When Google AI meets the users’ intent advertising becomes superfluous
One question that might come up is “what happens if Google can tap into users’ intent at the point to give them answers that bring them directly to a transaction?” “Would Google still need advertisers to sell their products on a keyword basis, when instead Google can bring any user to the store and product they wish to buy?”
In that context, advertising, meant as a way for companies to bid on keywords might be over. All the commercial intent might be covered entirely by Google, finally able to create a complete experience where the user is looking for something that can find on the web. It might also mean the end of Google AdSense (if Google can meet commercial users’ intents on the search results why allow them to purchase via organic content?). However, organic content will still be the key to answer more philosophical questions and as “companion content” to the commercial intent.
What’s next then?
The power of branding: Advertising is not just about meeting users’ intent, but about creating demand
One of the key things the community of practitioners of the SEO industry has understood is that to survive the next wave of the web means being able to generate demand. In short, rather than just working on existing keywords, any company needs to be creating demand for new search terms. Imagine the classic scenario of a company that doesn’t exist. Once it launches its brand name will have zero volume.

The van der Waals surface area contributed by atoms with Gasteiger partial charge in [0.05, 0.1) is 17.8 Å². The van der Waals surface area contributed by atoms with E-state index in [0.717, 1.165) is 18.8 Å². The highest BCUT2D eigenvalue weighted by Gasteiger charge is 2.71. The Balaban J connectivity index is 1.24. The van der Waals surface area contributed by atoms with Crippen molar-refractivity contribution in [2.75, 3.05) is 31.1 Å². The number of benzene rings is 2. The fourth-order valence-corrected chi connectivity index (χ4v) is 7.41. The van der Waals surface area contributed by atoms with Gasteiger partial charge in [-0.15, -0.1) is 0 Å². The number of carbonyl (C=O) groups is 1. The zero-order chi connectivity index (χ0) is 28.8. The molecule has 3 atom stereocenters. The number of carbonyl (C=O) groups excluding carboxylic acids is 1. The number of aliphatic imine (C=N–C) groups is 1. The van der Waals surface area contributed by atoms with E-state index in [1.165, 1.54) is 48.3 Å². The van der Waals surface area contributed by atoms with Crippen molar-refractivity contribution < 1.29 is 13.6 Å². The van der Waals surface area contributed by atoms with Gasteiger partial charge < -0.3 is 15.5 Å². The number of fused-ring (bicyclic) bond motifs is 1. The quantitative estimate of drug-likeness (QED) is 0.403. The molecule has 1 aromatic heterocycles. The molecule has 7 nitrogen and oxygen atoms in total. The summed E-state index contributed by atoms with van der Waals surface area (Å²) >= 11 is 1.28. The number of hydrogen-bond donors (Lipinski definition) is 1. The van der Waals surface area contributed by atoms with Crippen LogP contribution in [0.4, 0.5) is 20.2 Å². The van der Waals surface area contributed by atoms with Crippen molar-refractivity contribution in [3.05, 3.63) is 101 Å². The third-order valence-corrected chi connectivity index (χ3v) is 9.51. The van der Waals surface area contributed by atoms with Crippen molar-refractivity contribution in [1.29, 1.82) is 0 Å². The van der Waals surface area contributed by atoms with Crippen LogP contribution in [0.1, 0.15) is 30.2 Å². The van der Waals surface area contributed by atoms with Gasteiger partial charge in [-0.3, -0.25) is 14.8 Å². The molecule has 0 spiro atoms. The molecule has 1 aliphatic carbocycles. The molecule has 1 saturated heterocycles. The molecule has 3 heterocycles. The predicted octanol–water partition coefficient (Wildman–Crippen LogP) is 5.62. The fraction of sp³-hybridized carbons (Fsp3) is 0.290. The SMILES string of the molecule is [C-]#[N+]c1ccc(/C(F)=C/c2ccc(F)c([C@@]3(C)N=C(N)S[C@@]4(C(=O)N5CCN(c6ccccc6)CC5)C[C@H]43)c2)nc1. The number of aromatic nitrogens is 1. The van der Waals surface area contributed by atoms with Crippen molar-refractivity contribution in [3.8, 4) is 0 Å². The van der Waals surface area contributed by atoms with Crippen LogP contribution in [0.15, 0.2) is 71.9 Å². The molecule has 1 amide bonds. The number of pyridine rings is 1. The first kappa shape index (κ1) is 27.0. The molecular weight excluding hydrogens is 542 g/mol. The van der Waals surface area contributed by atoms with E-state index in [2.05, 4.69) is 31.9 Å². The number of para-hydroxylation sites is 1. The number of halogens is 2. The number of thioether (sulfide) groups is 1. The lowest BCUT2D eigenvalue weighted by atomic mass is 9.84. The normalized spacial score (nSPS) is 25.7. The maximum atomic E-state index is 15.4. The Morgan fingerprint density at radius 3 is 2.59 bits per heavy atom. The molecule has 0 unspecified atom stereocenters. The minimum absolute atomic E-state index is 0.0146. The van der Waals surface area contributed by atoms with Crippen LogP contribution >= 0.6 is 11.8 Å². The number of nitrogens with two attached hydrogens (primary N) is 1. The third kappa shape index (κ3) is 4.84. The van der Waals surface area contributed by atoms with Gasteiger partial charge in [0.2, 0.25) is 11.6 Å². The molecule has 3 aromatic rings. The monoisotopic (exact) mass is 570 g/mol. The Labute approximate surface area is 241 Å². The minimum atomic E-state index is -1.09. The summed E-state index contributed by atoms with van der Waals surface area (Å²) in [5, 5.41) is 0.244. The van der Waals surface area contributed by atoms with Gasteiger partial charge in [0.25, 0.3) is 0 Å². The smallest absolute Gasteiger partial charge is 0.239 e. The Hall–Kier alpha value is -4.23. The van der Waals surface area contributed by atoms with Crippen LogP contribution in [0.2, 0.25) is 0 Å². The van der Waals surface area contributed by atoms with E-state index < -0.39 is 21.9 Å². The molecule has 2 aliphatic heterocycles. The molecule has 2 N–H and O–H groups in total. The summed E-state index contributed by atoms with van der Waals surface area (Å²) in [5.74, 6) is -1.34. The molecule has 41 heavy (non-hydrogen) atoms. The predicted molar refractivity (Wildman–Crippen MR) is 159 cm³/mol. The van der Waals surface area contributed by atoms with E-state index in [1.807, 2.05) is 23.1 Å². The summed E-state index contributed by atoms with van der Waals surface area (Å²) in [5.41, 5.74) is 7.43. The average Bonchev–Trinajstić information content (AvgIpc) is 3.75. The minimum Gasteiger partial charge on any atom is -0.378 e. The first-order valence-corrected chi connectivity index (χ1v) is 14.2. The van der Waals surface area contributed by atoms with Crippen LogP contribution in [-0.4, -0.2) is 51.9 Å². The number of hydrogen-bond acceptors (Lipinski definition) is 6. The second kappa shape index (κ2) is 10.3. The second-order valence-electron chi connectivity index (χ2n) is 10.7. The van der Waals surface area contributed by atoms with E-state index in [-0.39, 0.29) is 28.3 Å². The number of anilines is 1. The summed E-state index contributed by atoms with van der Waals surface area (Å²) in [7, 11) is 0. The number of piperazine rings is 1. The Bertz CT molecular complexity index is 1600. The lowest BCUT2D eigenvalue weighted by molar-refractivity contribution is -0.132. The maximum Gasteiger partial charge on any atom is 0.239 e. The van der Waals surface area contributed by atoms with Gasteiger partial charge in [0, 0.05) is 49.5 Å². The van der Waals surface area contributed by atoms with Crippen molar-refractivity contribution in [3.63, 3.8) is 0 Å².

Yet over time with the proper branding strategy that brand name will pick up on search. Thus it will finally have a search volume. While demand generation might be part of the answer, I don’t think that is the answer. Imagine the case in which I’m able to generate demand for a keyword. Google algorithms might have become so good at picking up on users’ intents; which might be able to close the gap between the demand and offer very quickly. Thus, I’ve created a new intent and the users looking for it. That means Google might be able to cannibalize that keyword right away.
Let’s think in practical terms. I’ve generated demand for a new Pizza recipe “Pizza with Mozzarella.” Yet as demand for that Pizza picks up Google understands that users’ intent on that is based on purchasing it from several local stores. Thus, it quickly adjusts its search results to send people over the Pizza shop where they can buy it so that Google can monetize by getting a cut on that. I’ve just generated demand on a keyword that Google cannibalized so that they can make money on it!
Will Google take a cut on every single sale on earth?
In that scenario, Google might become the intermediary between users and any store. That means it might make a cut into any deal on the globe!
Is this scenario plausible? Perhaps not. However, it is a fun exercise to speculate about the future.
How do you think the future will look like? Leave a comment below!